HELENA, Mont. (AP) -- A state judge ruled Monday that Montana's century-old ban on corporate political spending is unconstitutional, paving the way for activist groups organized as corporations to spend as much as they want this election season.
The Montana attorney general promised a quick appeal to the Montana Supreme Court.
District Judge Jeffrey Sherlock of Helena tossed out the 1912 Corrupt Practices Act -- a throwback to a time when the public rebelled with a voter-backed initiative against the "Copper Kings" and their hold on state politics. That law prohibited corporations from making independent political expenditures.
The state law came under fire after the U.S. Supreme Court earlier this year, in the Citizens United v. Federal Election Commission case, threw out parts of an old federal law prohibiting corporations and unions from paying to air ads for or against political candidates.
Attorney General Steve Bullock had argued that the state's ban is unique and should stand despite the Supreme Court decision.
"This isn't just about our history: Two former secretaries of state and other experts in the field testified that an influx of corporate spending will corrupt the political process and drown out the voices of everyday Montanans," Bullock said in a release. "The facts in this case are markedly different from those considered by the U.S. Supreme Court in Citizens United."
Sherlock noted that similar bans in Wisconsin and Minnesota have already been declared unconstitutional.
The judge wrote that the Montana law, "insofar as it prevents corporations from making independent expenditures to support or oppose political candidates or political parties, is declared unconstitutional."
Restrictions on corporate contributions to political candidates are not affected by the decision.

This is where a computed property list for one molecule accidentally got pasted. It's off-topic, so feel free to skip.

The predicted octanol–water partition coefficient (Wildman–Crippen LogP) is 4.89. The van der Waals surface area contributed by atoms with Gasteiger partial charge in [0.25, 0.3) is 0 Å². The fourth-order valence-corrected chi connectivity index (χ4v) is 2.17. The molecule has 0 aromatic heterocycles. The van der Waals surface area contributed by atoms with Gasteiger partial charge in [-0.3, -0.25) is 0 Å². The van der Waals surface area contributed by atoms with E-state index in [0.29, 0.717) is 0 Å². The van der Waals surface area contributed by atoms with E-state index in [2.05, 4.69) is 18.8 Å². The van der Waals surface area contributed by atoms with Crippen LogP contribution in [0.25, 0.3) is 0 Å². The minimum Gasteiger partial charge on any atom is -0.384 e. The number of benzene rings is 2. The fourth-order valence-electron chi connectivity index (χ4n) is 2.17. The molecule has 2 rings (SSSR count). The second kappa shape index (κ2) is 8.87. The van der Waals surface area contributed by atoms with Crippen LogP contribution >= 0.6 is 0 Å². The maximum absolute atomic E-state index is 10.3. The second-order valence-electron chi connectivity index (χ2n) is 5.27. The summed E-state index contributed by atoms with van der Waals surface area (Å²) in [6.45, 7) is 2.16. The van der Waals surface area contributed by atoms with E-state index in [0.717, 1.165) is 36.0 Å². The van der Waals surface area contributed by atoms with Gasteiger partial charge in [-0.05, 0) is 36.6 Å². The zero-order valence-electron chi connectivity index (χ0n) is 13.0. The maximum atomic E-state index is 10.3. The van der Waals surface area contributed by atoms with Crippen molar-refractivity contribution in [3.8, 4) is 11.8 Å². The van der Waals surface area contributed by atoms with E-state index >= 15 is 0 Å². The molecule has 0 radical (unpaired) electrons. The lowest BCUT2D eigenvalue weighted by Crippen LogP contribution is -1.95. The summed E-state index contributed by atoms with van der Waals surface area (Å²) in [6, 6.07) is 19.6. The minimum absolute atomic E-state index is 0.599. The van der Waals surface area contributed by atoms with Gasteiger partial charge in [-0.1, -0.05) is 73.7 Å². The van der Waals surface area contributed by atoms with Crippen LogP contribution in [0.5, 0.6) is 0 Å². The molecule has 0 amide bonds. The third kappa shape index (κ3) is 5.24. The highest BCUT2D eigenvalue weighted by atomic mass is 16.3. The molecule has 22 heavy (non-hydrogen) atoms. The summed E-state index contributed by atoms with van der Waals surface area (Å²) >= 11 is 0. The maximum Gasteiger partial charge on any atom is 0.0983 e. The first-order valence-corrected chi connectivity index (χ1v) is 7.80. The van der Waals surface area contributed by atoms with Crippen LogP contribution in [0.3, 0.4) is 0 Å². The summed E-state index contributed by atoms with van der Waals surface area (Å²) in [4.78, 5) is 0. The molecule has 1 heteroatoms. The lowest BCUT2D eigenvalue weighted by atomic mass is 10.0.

The judge did not award attorney fees to the politically involved corporations that successfully brought the case, because that is only granted in cases where the victory helps a large number of "people." Opponents of corporate political speech often point out the corporations are not people worthy of constitutional free speech protection.
"While the plaintiff corporations will certainly benefit from this ruling there is no reasonable way of knowing 'the number of people' standing to benefit from this decision," Sherlock wrote.
The secretive Western Tradition Partnership, once organized in Montana before operations were largely shifted to Colorado, led the case. An executive director based in northern Virginia wouldn't say how the group plans to get involved in elections this year.
"The First Amendment was intended to protect citizens from the government, not to shield politicians from criticism," said the director, Donald Ferguson. "The court has restored fairness and balance to elections by allowing employers to speak freely about the radical environmentalist candidates and issues that threaten your right to earn a living."
Bozeman attorney Margot Barg argued in court on behalf of the group, a gun rights organization and a local painting company that corporations should be allowed to make the same sort of free political speech individuals are allowed.
"It's a win not only for the groups speaking, but all Montanans who benefit from a robust political dialogue so they can make fully informed decisions," she said in a statement.
Western Tradition Partnership got involved in some nasty Republican legislative primaries earlier this year, backing the most favored conservatives with mixed results. They were accused by one victorious Republican, Sen. John Esp, of being "a bunch of unprincipled cowards" who mailed misleading and exaggerated attack pieces.
In the future, Montana campaign finance law would not place any restrictions on the amount of money the corporations, either organized for politics or profit, spend advocating for or against candidates if Sherlock's ruling stands.
The Montana Democratic Party said elections could forever be changed.
"We believe that people, not corporations, should decide the elections," said party spokesman Martin Kidston. "This effectively allows corporations and activist groups to buy the election by presenting a lopsided argument to the public to suit their own interest."